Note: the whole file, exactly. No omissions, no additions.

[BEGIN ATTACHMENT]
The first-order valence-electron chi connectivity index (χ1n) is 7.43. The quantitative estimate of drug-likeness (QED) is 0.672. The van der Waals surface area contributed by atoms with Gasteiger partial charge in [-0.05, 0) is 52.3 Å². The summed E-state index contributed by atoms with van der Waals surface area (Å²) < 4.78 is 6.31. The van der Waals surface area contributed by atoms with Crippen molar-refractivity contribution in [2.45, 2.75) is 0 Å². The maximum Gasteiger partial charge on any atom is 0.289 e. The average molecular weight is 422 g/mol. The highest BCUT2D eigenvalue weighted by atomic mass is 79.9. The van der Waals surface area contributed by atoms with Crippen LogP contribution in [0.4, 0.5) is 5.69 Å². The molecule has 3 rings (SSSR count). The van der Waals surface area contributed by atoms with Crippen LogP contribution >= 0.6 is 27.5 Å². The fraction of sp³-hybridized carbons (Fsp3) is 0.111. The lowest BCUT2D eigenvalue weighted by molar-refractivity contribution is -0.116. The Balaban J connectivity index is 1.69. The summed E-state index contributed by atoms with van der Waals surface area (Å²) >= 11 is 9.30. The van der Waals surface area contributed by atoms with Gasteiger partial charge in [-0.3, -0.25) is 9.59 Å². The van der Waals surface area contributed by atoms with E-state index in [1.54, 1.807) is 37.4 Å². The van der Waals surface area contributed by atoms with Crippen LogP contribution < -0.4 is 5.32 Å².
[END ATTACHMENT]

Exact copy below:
The first-order valence-electron chi connectivity index (χ1n) is 7.43. The quantitative estimate of drug-likeness (QED) is 0.672. The van der Waals surface area contributed by atoms with Gasteiger partial charge in [-0.05, 0) is 52.3 Å². The summed E-state index contributed by atoms with van der Waals surface area (Å²) < 4.78 is 6.31. The van der Waals surface area contributed by atoms with Crippen molar-refractivity contribution in [2.45, 2.75) is 0 Å². The maximum Gasteiger partial charge on any atom is 0.289 e. The average molecular weight is 422 g/mol. The highest BCUT2D eigenvalue weighted by atomic mass is 79.9. The van der Waals surface area contributed by atoms with Crippen LogP contribution in [0.4, 0.5) is 5.69 Å². The molecule has 3 rings (SSSR count). The van der Waals surface area contributed by atoms with Crippen LogP contribution >= 0.6 is 27.5 Å². The fraction of sp³-hybridized carbons (Fsp3) is 0.111. The lowest BCUT2D eigenvalue weighted by molar-refractivity contribution is -0.116. The Balaban J connectivity index is 1.69. The summed E-state index contributed by atoms with van der Waals surface area (Å²) >= 11 is 9.30. The van der Waals surface area contributed by atoms with Gasteiger partial charge in [-0.3, -0.25) is 9.59 Å². The van der Waals surface area contributed by atoms with E-state index in [1.54, 1.807) is 37.4 Å². The van der Waals surface area contributed by atoms with Crippen LogP contribution < -0.4 is 5.32 Å².